Themes of Hamlet and Autobiography of Red

Drama theatrics, plays, poems, and dialogues are all forms of poetry and art that form an epic background of themes that are societal or other individualized tailored to bring out lessons, entertain, or mock. Some several texts such as Hamlet and Autobiography of Red focus on the emotions based on mourning and love and the teachings that can be derived from them as tools of art and poetry. So is the text of Sophocles’ Antigone and Plato’s Crito that delve into the superpower analytics vis a vis law and justice. This discussion looks into the differences and similarities from the themes of love and death, revenge and violence, sex and gender, grief and mourning as well as law justice and war.

Hamlet is a scene play that features Hamlet, who after his father’s death and the supposed to be the heir of the throne suspects an uncouth play. He is beckoned from school in Germany to their home in Denmark for his daddy’s burial and finds out that his mommy is already wedded to Claudius his uncle who has already capped himself the heir of the throne that his father left behind. His father’s ghost visits Hamlet and confirms to him that Claudius is his alleged killer and that he should seek revenge but spare his mother Gertrude to the supernatural forces.

On the other hand, Autobiography of Red is a literary fiction that has Geryon as the main character that is previously sexually mishandled by his eldest brother, flees to find consolation in photography and love in a boy named Herakles (Carson, 2008). His mother is too febrile to help him out of the abuse and Geryon is desperate for affection and warmth. Herakles deserts his lover for Geryon and a few years later they meet in what seems to be a love triangle with Ancash, the new lover of Herakles.


These two texts have a common theme that takes a centre stage. Love! Love here would be defined as a strong feeling and an emotional attachment towards kin or other members of a family or a romantic relationship that has a sexual attachment to it or even materially. Hamlet brings out the theme of kinship and romantic love. He loves and respects his father so much that he leaves school to go and give him a befitting send-off. Gertrude, his mother is sexually attracted and perhaps loves Claudius and marries him immediately after the death of his husband. Perhaps she never adored Hamlet's dad. It must have been a case of love gone sour previously! Claudius has an absolute love for power and wealth. He illegally takes over as the heir to the throne.

Similarly, Geryon is falling in love with Herackles a boy from the city. Love here beats beyond the gender perspective. It eventually clicks to a love triangle between Geryon, Herackles, and Ancash. Love wins!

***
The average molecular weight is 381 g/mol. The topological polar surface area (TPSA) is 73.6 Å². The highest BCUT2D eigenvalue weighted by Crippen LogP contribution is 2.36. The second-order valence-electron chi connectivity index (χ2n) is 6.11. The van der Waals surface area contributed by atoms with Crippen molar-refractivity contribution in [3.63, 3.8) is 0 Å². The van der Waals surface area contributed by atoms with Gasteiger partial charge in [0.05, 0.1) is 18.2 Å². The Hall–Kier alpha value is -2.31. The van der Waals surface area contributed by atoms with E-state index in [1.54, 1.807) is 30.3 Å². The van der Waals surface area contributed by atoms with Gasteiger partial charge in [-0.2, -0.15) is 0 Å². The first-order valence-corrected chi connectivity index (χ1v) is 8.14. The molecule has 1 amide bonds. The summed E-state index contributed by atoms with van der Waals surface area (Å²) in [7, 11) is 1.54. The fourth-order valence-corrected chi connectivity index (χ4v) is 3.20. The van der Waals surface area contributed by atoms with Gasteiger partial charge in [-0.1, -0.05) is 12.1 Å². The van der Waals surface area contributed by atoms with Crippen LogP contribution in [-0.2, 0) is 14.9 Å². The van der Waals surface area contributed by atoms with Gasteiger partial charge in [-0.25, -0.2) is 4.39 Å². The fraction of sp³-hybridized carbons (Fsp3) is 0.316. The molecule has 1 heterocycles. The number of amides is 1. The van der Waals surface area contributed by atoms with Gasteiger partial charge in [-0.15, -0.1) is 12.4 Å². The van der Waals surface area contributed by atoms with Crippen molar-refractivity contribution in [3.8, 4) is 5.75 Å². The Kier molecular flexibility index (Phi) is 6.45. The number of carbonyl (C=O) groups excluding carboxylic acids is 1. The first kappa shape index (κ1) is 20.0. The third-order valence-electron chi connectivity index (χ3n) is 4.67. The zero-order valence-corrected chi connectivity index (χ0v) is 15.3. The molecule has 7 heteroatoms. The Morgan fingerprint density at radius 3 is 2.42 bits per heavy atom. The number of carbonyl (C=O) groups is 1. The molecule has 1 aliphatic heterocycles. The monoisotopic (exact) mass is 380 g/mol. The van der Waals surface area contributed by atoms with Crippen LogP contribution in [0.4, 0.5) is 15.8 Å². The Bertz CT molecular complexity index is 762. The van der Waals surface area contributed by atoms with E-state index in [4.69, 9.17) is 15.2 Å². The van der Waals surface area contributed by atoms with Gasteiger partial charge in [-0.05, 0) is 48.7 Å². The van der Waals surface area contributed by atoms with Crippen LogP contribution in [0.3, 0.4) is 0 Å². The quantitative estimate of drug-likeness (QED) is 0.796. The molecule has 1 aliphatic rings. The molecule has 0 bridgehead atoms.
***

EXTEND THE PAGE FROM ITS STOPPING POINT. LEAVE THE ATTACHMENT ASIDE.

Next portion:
Grief is addressed in both texts as characters are either molested and abused and seek solace further in response to their grief-stricken mood. Hamlet drops school for a while to attend to his father’s burial and heal. His mother falls in love and gets married to Claudius. Perhaps, she was doing it in response to grief because well, that was quite fast.


However the theme of love is handled in both texts, it is portrayed from a different gender perspective. William Shakespeare deals with love between people of a different gender. Gertrude fell in love with Hamlet's dad and also Claudius, his uncle. On the other hand, Anne Carson's Autobiography of Red focuses on queer love topics with Geryon, Herackles, and Ancash at the center stage.

Revenge is the burning desire to hit back on someone in response to their harming or abusive nature towards you or someone else. Characters seek revenge to feel good about themselves and to harness healing. In these two texts, revenge is handled differently based on family, emotions and individualism, and superpowers. In William Shakespeare's Hamlet, his father's ghost is unable to calm because he was allegedly murdered by Claudius. He wants revenge and orders his son to carry out the mission (McKeown, 2004). Hamlet is mered with confusion on the need to carry out the murder revenge on Claudius because he suspects that the ghost may not be a genuine supernatural mystic power. He stages several scenes described as The Murder of Gonzaga, to probe the true intentions of the ghost in pursuit of revenge and the vision comes out real. Hamlet decides to kill Claudius. Here revenge turns bitter and sad as depicted in the play.

In contrast, Anne Carson illustrates revenge that is projective and calm. Amidst a lonely and hurting scenario, Geryon decides to curve back to a world of creativity, red illusions romance. He doesn’t seek revenge for his brother who molested him and his mother who was unbothered. He falls in love instead with Herackles. He pursues happiness instead of revenge.


McKeown, A., Comport, S. W., & Shakespeare, W. (2004). Hamlet. New York: Scholastic.

Carson, A. (2008). Autobiography of red: A novel in verse. New York: Alfred A. Knopf.